Max (Taissa Farmiga) and her friends are invited to a tribute screening of the classic 1980’s horror movie, “Camp Bloodbath,” starring her late scream queen mom, Amanda (Malin Akerman). Things get weird for the travelers when they find themselves inside the movie they just saw. Just like the fictional victims of the masked, machete-wielding madman, the intrepid group must put their wits together to survive in “The Final Girls.”
Director Todd Strauss-Schulson, with the screenplay by M.A. Fortin and Joshua John Miller, creates a clever spoof on the seminal classic horror flick, “Friday the 13th (1980).” Parody is a hard thing to pull off well but the makers of “The Final Girls” put enough comedic spin on the source material to get more laughs that I would expect.
During the tribute screening of “Camp Bloodbath,” a freak accident and the theater catch fire. Desperate to escape the conflagration, Max and her friends cut their way through the movie screen to escape to safety. They all awake in the woods when the VW bus carrying the counselors heading to their doom at Camp Blue Finch. Then, 92 minutes later, the encounter is repeated, and repeated again. Max’s friend, Duncan (Thomas Middleditch), is the first to figure out they are not just watching the movie, they are in the movie!
The revelation, at first, is thought to be benign and poses no danger to the visitors. After all, they are merely outsiders to “Camp Bloodbath” and therefore safe, right? Soon, though, they discover that it is not a movie but for real and Max and her friends must fight to survive and stop the monster that is killing them. (His name is Billy and he is strikingly similar to Jason from “Friday the 13th, except, in the first of that franchise, Jason was, in reality, his mother, Mrs. Voorhees (Betsy Palmer)). The spirit of “The Final Girls” stems more, as such, from the franchise than from the original.
The ensemble cast does a fine job of depicting the victims from the 1980s slasher films where promiscuity and death walk hand in hand. It is up to the outsiders, now insiders, to figure out how to destroy Billy before he does them in. The members of quintet are eliminated one by one and it falls on Max’s virginal shoulders to save the day.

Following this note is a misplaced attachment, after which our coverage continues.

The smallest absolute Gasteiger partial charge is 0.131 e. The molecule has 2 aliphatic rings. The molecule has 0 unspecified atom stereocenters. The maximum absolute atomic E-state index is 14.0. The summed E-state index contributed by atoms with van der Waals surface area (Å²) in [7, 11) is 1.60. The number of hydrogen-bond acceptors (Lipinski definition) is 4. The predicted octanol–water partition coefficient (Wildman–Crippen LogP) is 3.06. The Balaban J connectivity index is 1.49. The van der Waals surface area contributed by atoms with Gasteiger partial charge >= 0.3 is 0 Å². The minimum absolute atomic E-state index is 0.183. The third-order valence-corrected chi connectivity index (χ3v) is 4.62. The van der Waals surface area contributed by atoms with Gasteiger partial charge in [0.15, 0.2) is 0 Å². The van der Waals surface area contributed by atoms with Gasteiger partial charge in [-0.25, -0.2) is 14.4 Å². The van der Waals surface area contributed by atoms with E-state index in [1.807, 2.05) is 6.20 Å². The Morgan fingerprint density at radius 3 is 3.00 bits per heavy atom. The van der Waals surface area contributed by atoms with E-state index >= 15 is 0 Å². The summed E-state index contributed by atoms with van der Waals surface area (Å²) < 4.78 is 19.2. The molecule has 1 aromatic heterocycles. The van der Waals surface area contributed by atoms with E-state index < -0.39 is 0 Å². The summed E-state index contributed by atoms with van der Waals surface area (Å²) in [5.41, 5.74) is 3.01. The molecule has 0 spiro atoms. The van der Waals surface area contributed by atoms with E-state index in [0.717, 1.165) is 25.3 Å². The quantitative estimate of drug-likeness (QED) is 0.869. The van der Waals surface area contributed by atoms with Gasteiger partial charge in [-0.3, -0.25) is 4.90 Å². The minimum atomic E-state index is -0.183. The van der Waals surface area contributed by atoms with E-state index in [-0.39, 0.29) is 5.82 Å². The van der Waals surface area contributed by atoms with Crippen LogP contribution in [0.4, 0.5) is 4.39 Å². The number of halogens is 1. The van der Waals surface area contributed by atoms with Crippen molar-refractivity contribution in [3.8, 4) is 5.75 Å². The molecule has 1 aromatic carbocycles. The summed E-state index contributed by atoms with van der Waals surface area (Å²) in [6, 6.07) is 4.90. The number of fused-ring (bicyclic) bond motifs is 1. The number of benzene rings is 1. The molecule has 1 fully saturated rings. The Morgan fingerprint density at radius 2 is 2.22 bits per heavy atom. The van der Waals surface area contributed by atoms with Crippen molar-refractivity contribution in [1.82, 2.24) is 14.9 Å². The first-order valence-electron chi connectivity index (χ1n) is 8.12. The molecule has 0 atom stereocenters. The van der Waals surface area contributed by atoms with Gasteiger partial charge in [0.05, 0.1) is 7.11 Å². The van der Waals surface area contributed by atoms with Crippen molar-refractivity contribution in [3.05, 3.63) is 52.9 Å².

“The Final Girls” should have been released during the summer when such fare would get more box office, so there is a limited market now as the industry gears up for the year end awards race. But, it has enough going for it to be a hit on VOD and beyond for fans of the genre. I give it a B-.
Three years after the death of her struggling actress mom Amanda (Malin Akerman, "Watchmen," "I'll See You in My Dreams"), Max (Taissa Farmiga, TV's 'American Horror Story: Coven') is begged by Duncan (Thomas Middleditch, HBO's 'Silicon Valley') to appear at a campus anniversary screening of her mother's most enduring role, that of an 80's scream queen in "Camp Bloodbath." Max reluctantly agrees, but when a raging fire engulfs the theater she machetes her way through the screen to escape and she and her friends find themselves within the movie they were just watching in "The Final Girls."
Screenwriters Joshua John Miller & M.A. Fortin have come up with a twist on the meta-horror movie that gave us films like "Scream" and "The Cabin in the Woods." Director Todd Strauss-Schulson ("A Very Harold & Kumar 3D Christmas") milks it for every knowing wink at the genre's filmmaking tropes while grounding it with a truly moving theme of grief and letting go. "The Final Girls" is a lot more clever and inventive than one might expect.
After kicking off with a trailer of the fictional film, we're thrust into a flashback showing what a terrific mom Amanda was, and how much her career was haunted by her early slasher film. Once Max, her upstanding boyfriend Chris (Alexander Ludwig, "The Hunger Games," "Lone Survivor"), Chris's bitchy ex Vicki (Nina Dobrev, TV's 'The Vampire Diaries'), Duncan and Aunt Gertie (Alia Shawkat, "Cedar Rapids," TV's 'Arrested Development') realize where they are, Max begins to wonder if she can save her mother from Bloodbath's homicidal masked maniac Billy Murphy (stuntman Dan B. Norris).
After the film's yellow VW van has circled up to the group for the umpteenth time (on a cycle reflecting the movie's running time), they accept slutty Tina's (Angela Trimbur, "The Kings of Summer") offer of a ride. Max gets tears in her eyes as soon as 'Nancy,' her mom's character, sits up in the back seat. Nancy tries to comfort her, mistaking her tears for homesickness, an unexpectedly lovely bit of writing and acting that sets the film's dual tone. But when Nancy confides in Max that she's planning on losing her virginity to egotistical horndog Kurt (Adam DeVine, TV's 'Modern Family,' "The Intern"), Max is determined to stop the fateful deflowering.
The filmmakers have a field day playing with flashbacks, slo-mo, set design, title cards and "Friday the 13th" musical cues while the group tries to subvert the film while also playing into it. But at some point their presence begins to adversely affect "Camp Bloodbath's" natural order and when the long awaited 'final girl' Paula (Chloe Bridges, TV's 'The Carrie Diaries') finally makes her appearance it's distressingly short lived, making her role up for grabs. When one realizes where the movie's headed, it seems impossible to pull off, but Strauss-Schulson lands it perfectly.
The beautifully assembled cast is solid, standouts being Akerman and the ever reliable Shawkat, whose reactions to Middleditch's ad libs are priceless. Cast against type, Dobrev is capable of making us dislike Vicki then turn it all around. Farmiga is saddled with a straight (wo)man role, but she's a solid center and conveys Max's loss.
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